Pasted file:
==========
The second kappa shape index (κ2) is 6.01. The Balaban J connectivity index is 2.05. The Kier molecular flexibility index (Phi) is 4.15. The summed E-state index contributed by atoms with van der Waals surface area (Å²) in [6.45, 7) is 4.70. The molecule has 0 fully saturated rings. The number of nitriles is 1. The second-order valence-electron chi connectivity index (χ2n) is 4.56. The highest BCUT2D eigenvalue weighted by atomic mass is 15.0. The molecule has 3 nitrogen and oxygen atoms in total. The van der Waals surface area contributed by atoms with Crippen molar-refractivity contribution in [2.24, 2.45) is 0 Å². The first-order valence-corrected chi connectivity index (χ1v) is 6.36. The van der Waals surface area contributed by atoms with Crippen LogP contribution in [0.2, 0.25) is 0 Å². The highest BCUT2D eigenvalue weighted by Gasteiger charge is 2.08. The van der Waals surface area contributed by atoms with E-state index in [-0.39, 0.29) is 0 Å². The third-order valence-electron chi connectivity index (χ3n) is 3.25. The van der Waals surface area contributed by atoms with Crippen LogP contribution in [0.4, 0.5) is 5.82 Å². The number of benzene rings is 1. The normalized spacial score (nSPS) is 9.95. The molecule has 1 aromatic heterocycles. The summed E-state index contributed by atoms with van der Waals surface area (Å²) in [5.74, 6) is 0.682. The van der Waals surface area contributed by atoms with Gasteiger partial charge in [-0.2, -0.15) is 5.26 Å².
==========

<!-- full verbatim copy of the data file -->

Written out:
The second kappa shape index (κ2) is 6.01. The Balaban J connectivity index is 2.05. The Kier molecular flexibility index (Phi) is 4.15. The summed E-state index contributed by atoms with van der Waals surface area (Å²) in [6.45, 7) is 4.70. The molecule has 0 fully saturated rings. The number of nitriles is 1. The second-order valence-electron chi connectivity index (χ2n) is 4.56. The highest BCUT2D eigenvalue weighted by atomic mass is 15.0. The molecule has 3 nitrogen and oxygen atoms in total. The van der Waals surface area contributed by atoms with Crippen molar-refractivity contribution in [2.24, 2.45) is 0 Å². The first-order valence-corrected chi connectivity index (χ1v) is 6.36. The van der Waals surface area contributed by atoms with Crippen LogP contribution in [0.2, 0.25) is 0 Å². The highest BCUT2D eigenvalue weighted by Gasteiger charge is 2.08. The van der Waals surface area contributed by atoms with E-state index in [-0.39, 0.29) is 0 Å². The third-order valence-electron chi connectivity index (χ3n) is 3.25. The van der Waals surface area contributed by atoms with Crippen LogP contribution in [0.4, 0.5) is 5.82 Å². The number of benzene rings is 1. The normalized spacial score (nSPS) is 9.95. The molecule has 1 aromatic heterocycles. The summed E-state index contributed by atoms with van der Waals surface area (Å²) in [5.74, 6) is 0.682. The van der Waals surface area contributed by atoms with Gasteiger partial charge in [-0.2, -0.15) is 5.26 Å².